The Allman Brothers Band at Fillmore East – in 1970

The Allman Brothers Band at The Fillmore East, February 1970


It’s nearly impossible to resist one more chance to hear the Allman Brothers with their original lineup, featuring Duane Allman. The question many would have though, given the track selections, is what’s new here? Haven’t we heard most of this material on Live at the Fillmore East or Eat a Peach? That answer is yes but the revelation here is how the listener hears it. For one, this recording accents the drumming and percussion of Butch Trucks and Jaimoe like no other. The clarity makes it seem like you’re sitting right in front of the traps. Most other ABB recordings focus on the guitars of Duane and Dickey Betts, but on this one they are in middle of the mix. The performances feature the earliest known live concert recording of Dickey Betts’ instrumental number “In Memory of Elizabeth Reed.” Keep in mind also, that this recording is a full year ahead of the legendary Live at the Fillmore East, so the playing and the arrangements are both a little rougher around the edges. They had only been together for 11 months.. None of those issues though, detract from the band’s inherent power. Even in this early incarnation, it’s easy to see why ABB became one of the greatest live bands.

Bear’s Sonic Journals are what the Grateful Dead’s sound man, Owsley Stanley (“The Bear”), called his “diary,” capturing the shows he mixed for the Grateful Dead and many other bands in ‘60s and ‘70s. Those of you that remember the Dead shows from ‘70s and ‘80s recall how clear the sound was and many would echo, “they have their own sound man.” It’s no mystery then that The Bear s known for the purity of his Sonic Journals. “I had no prior experience with mixing their music, so I hope you don’t mind the rough edges in my mixes here,” wrote Bear in the original liner notes for this collection. “There was a wonderful feeling at these concerts that made the shows a lot of fun for us all…I had a good time working at these shows, and I hope you will have a good time listening to this historic early Allman Brothers Band.”

The liner notes also include ABB authority and Hittin’ The Note magazine editor John Lynskey who aptly describes the Allman Brothers Band’s music as a “wicked blend of rock, jazz and R&B that created a dynamic, groundbreaking sound.” In addition to the opener “In Memory of Elizabeth Reed” this seven-song set includes their unique interpretations on blues covers that became staples in their live shows (“Hoochie Coochie Man,” “Statesboro Blues,” “Trouble No More”), the extended soloing and interplay in Donovan’s “Mountain Jam,” and an early, shorter version of Gregg Allman’s “Whipping Post.” So, the only tune not present on their other major albums is the slow blues they introduce as “Ray Charles did this tune” – “The Outskirts of Town.” The natural feel that ABB had for the blues is astounding, given their youth.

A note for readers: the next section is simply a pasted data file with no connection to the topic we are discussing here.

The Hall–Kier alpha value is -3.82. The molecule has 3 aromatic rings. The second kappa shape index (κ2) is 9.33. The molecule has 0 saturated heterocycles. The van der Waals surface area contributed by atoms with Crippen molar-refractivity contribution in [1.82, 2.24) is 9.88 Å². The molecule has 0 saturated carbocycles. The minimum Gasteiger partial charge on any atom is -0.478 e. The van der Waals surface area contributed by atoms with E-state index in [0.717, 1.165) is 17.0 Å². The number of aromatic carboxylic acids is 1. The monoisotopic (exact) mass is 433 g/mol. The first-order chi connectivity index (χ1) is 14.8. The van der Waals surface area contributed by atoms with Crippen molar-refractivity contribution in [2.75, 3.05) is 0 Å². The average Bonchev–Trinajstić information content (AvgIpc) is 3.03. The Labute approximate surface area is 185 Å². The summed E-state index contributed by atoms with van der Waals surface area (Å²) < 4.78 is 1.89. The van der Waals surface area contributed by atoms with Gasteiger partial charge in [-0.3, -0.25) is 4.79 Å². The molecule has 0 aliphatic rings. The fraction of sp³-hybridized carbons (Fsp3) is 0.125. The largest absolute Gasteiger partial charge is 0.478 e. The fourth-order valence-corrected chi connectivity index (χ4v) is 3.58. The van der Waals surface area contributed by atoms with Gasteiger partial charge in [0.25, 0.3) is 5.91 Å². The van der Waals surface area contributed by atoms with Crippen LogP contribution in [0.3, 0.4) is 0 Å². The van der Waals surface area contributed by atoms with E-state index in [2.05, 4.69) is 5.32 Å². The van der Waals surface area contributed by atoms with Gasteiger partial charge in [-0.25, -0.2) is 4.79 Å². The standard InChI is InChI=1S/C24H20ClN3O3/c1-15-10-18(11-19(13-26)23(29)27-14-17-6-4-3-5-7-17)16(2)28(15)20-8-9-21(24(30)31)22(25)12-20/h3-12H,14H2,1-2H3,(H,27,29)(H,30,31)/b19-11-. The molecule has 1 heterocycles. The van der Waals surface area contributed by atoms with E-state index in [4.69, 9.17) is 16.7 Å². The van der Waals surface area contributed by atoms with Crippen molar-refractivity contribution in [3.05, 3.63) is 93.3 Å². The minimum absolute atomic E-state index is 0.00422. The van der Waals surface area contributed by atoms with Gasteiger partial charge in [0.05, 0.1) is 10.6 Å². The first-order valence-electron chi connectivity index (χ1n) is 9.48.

Besides the music, ABB historians will delve into the 10 page booklet, 7 pages of which are rich with copy. In fact, the last passage from the Foundation’s Executive Producer, “A Tale of Three Young Elizabeths” will certainly whet your appetite, as he describes “In Memory of Elizabeth Reed.’’ Following three paragraphs of metaphors and symbolic prose, he writes, “Much has been written about this epic piece – abut the name on a gravesite in Macon, GA, not far from where Duane, Berry, And Gregg now rest, about the unnamed woman whose charms proves so inspirational; and about the song itself, with its exotic Latin blood, jazzy depth, and solid grounding in R&B.

When Dickey Betts wrote the song shortly before these shows, the band was listening to a lot of Miles Davis, especially Kind of Blue, and the parallels with “So What,” “All Blues,” and “Blue in Green” are remarkable. The harmonizes guitar melodies from Duane and Dickey justifiably compare to the harmonics of Miles and Coltrane when they state a theme. We also hear the feverish Coltranesque soloing as the tune peaks. But when we compare “Elizabeth Reed” and Kind of Blue (which we encourage you to try), the bass players Berry Oakley and Paul Chambers, emerge as the unsung heroes of these 20th -century masterpieces. The brilliance of each ensemble is undeniable and talented soloists will always steal the show (especially if they happen to be geniuses), but isn’t it the powerful counterpoint of the bass against the soaring harmonizes leads that fills your soul?

There is much to celebrate and fill your soul in this release – Bear again captured sonic lightning – but these three young Elizabeths tell a striking and powerful tale of their own about the early development of a defining anthem and the parallel journey of a young and brilliant band finding its way in the world. We hope you’ll listen to the Elizabeths side-by-side as we did and hear what each has to say.

This live performance lacks some of the fluidity of their other live albums but none of the fire. Even though you’ve heard the Allmans countless times, you’ve never heard them like this.


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